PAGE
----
Page created: 25-Nov-03

Re-published: 1-Nov-09


Fitting Instructions

Technical: Discovery I
Steering Guard

As the Discovery is the most expensive Land Rover Iíd ever bought and I fully intended to use it off-road, underbody protection was high on my list of priorities. A steering guard was an obvious place to start but also some sort of front recovery points seemed like a good idea. Luckily, a friend told me about the guard supplied by Terrain Master (no longer trading) which neatly combines the two as well as providing jacking points for use with a hi-lift jack.

Side view showing towing points and chassis bracketThe guard comprises three parts: two brackets, which incorporate the towing and jacking points and the guard plate itself, which fixes to the brackets. The brackets are bolted to the front chassis legs with three bolts each. These utilise the bumper mounting points and the chassis brackets for the lower mounting of the steering box. Although obviously only one steering box is fitted, the mounting points exist on both sides of the chassis to accommodate left and right-hand drive. Five new bolts are supplied with the guard, with the sixth mounting using the existing steering box bolt. Where the guard plate bolts to the mounting brackets, the fixing holes are slotted which allows for the vagaries of Land Rover chassis tolerances.

The modular nature of the Terrain Master guard allows them to offer an aluminium guard plate instead of the steel one as a weight saving alternative. However, the weight saving is only about 8kg and as it isnít as strong as the steel version, I donít think this is significant enough to warrant choosing it. The weight of the complete steel guard didnít make any appreciable difference to the level of the front of my vehicle. The side brackets with the towing and jacking points can also be bought separately if the guard isnít required.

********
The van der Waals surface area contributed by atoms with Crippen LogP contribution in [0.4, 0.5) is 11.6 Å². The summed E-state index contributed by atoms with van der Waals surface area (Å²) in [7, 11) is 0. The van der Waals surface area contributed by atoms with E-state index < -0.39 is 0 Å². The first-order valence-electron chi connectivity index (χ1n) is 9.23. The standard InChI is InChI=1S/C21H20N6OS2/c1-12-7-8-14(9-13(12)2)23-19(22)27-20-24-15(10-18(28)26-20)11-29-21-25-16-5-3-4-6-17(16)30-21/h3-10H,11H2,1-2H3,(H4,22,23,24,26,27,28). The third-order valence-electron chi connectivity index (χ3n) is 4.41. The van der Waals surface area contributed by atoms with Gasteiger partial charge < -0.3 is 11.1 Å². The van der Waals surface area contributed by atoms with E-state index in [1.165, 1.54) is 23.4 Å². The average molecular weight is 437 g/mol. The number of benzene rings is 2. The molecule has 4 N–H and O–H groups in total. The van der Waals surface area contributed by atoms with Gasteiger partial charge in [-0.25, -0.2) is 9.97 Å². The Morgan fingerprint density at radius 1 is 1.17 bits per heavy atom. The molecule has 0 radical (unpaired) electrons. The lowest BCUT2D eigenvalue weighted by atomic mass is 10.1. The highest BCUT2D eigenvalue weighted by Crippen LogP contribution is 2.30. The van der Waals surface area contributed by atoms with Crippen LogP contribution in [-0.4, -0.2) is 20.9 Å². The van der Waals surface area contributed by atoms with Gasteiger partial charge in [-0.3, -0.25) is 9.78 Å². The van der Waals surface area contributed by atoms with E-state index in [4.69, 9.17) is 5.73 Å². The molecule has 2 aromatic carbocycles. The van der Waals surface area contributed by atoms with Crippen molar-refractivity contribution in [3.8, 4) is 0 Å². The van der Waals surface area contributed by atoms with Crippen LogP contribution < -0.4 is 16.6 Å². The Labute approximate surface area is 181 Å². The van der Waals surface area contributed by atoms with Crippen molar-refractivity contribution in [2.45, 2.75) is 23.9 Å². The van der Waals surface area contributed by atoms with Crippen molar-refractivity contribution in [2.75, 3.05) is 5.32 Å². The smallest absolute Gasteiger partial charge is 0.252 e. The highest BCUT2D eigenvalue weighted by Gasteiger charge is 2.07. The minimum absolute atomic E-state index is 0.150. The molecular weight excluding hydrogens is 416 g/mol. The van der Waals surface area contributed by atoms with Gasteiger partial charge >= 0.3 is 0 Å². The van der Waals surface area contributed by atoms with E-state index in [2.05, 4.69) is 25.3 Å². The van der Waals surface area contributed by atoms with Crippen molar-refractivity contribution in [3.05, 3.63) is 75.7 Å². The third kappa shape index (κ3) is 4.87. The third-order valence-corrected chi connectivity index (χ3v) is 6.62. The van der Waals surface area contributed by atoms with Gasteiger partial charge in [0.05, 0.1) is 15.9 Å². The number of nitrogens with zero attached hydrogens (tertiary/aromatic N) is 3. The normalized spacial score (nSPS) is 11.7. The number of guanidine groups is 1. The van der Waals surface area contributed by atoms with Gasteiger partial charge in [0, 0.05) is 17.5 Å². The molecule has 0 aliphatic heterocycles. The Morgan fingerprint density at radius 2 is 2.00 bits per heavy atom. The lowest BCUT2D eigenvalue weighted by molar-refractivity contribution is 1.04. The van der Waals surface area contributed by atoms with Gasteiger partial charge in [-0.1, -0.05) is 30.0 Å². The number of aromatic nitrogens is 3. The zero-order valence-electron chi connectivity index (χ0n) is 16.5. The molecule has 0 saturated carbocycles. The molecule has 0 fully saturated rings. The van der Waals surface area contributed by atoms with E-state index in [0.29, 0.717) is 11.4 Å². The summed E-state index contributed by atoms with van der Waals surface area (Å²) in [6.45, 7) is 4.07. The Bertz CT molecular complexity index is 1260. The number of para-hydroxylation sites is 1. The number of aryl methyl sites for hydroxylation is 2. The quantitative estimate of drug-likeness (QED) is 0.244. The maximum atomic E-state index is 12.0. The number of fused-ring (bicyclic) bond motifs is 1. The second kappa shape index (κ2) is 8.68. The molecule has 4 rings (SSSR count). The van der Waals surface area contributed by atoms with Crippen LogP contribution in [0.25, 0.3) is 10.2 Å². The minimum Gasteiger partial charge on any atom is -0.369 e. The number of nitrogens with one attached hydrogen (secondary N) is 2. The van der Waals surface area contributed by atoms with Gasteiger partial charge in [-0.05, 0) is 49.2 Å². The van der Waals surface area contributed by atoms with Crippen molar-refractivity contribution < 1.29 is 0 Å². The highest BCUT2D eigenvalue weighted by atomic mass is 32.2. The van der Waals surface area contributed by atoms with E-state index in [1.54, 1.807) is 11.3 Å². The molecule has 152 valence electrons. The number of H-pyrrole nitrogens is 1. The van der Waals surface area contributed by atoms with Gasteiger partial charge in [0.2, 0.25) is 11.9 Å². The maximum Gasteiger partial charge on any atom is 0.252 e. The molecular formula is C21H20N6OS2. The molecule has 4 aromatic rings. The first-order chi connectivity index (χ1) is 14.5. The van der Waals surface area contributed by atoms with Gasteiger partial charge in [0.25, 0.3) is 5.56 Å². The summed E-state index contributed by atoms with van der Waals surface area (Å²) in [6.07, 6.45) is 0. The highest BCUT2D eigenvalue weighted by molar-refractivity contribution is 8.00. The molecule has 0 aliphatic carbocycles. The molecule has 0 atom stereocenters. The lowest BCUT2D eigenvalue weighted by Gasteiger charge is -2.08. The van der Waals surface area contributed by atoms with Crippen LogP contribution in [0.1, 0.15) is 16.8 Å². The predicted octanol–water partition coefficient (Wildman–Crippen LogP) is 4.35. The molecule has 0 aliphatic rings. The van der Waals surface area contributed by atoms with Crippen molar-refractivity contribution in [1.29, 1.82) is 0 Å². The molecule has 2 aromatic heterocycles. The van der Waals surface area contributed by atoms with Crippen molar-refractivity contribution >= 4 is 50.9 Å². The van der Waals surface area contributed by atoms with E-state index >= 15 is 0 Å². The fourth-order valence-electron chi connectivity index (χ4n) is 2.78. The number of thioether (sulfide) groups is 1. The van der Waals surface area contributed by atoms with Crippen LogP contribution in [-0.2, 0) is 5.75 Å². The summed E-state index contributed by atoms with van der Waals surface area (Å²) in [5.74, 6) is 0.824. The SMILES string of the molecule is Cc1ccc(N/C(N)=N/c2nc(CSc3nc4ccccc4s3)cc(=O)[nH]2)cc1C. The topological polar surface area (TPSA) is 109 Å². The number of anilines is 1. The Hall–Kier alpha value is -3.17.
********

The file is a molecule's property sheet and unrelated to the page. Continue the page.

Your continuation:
Steering guard - front view showing extent of trimming to number plate carrier to provide access to jacking tubesAt the time I bought this guard it was the only one on the market that offered towing and jacking points as an integral part of the design. Others have appeared since that have copied the idea, but most tend to be a one piece welded unit. I believe the Terrain Master version is the only modular one, which makes fitting considerably easier as it allows for the vagaries of Land Rover build tolerances.

Steering guard - bumper end caps have been cut downIn order to improve the approach angle I have removed the front valance and cut down the bumper end caps to match, although this isnít strictly necessary just to fit the steering guard. Iíve also trimmed slightly the bottom edge of the number plate carrier to provide better access to the jacking points.